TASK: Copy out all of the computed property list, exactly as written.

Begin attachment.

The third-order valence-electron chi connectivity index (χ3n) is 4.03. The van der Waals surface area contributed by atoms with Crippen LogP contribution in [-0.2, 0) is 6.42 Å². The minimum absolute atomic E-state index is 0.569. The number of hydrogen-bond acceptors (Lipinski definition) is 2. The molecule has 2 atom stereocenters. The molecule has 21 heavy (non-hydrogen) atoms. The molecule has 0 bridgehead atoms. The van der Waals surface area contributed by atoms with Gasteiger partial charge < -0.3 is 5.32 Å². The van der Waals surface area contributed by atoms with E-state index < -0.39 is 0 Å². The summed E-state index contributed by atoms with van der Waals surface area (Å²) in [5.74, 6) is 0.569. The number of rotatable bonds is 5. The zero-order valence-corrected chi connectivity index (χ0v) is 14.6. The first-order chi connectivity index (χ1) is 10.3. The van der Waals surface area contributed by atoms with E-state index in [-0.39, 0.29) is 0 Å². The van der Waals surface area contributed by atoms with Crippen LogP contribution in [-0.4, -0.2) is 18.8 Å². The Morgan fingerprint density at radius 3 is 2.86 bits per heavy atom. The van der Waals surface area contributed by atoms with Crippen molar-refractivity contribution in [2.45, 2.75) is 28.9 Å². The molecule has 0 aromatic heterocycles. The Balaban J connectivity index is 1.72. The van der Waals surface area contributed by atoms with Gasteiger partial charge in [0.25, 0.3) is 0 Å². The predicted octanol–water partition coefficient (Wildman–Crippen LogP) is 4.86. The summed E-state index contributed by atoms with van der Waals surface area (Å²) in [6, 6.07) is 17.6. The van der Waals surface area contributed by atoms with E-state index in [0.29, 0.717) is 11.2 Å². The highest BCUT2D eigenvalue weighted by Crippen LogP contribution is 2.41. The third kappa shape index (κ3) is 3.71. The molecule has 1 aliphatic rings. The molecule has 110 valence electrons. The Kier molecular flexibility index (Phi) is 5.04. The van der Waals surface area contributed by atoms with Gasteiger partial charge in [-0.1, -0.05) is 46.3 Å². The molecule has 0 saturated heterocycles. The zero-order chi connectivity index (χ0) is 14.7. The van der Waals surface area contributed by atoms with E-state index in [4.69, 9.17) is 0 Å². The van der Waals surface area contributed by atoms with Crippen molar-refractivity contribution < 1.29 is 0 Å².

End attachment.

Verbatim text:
The third-order valence-electron chi connectivity index (χ3n) is 4.03. The van der Waals surface area contributed by atoms with Crippen LogP contribution in [-0.2, 0) is 6.42 Å². The minimum absolute atomic E-state index is 0.569. The number of hydrogen-bond acceptors (Lipinski definition) is 2. The molecule has 2 atom stereocenters. The molecule has 21 heavy (non-hydrogen) atoms. The molecule has 0 bridgehead atoms. The van der Waals surface area contributed by atoms with Gasteiger partial charge < -0.3 is 5.32 Å². The van der Waals surface area contributed by atoms with E-state index < -0.39 is 0 Å². The summed E-state index contributed by atoms with van der Waals surface area (Å²) in [5.74, 6) is 0.569. The number of rotatable bonds is 5. The zero-order valence-corrected chi connectivity index (χ0v) is 14.6. The first-order chi connectivity index (χ1) is 10.3. The van der Waals surface area contributed by atoms with E-state index in [-0.39, 0.29) is 0 Å². The van der Waals surface area contributed by atoms with Crippen LogP contribution in [-0.4, -0.2) is 18.8 Å². The Morgan fingerprint density at radius 3 is 2.86 bits per heavy atom. The van der Waals surface area contributed by atoms with Crippen molar-refractivity contribution in [2.45, 2.75) is 28.9 Å². The molecule has 0 aromatic heterocycles. The Balaban J connectivity index is 1.72. The van der Waals surface area contributed by atoms with Gasteiger partial charge in [0.25, 0.3) is 0 Å². The predicted octanol–water partition coefficient (Wildman–Crippen LogP) is 4.86. The summed E-state index contributed by atoms with van der Waals surface area (Å²) in [6, 6.07) is 17.6. The van der Waals surface area contributed by atoms with E-state index in [0.29, 0.717) is 11.2 Å². The highest BCUT2D eigenvalue weighted by Crippen LogP contribution is 2.41. The third kappa shape index (κ3) is 3.71. The molecule has 1 aliphatic rings. The molecule has 110 valence electrons. The Kier molecular flexibility index (Phi) is 5.04. The van der Waals surface area contributed by atoms with Gasteiger partial charge in [-0.1, -0.05) is 46.3 Å². The molecule has 0 saturated heterocycles. The zero-order chi connectivity index (χ0) is 14.7. The van der Waals surface area contributed by atoms with E-state index in [4.69, 9.17) is 0 Å². The van der Waals surface area contributed by atoms with Crippen molar-refractivity contribution < 1.29 is 0 Å².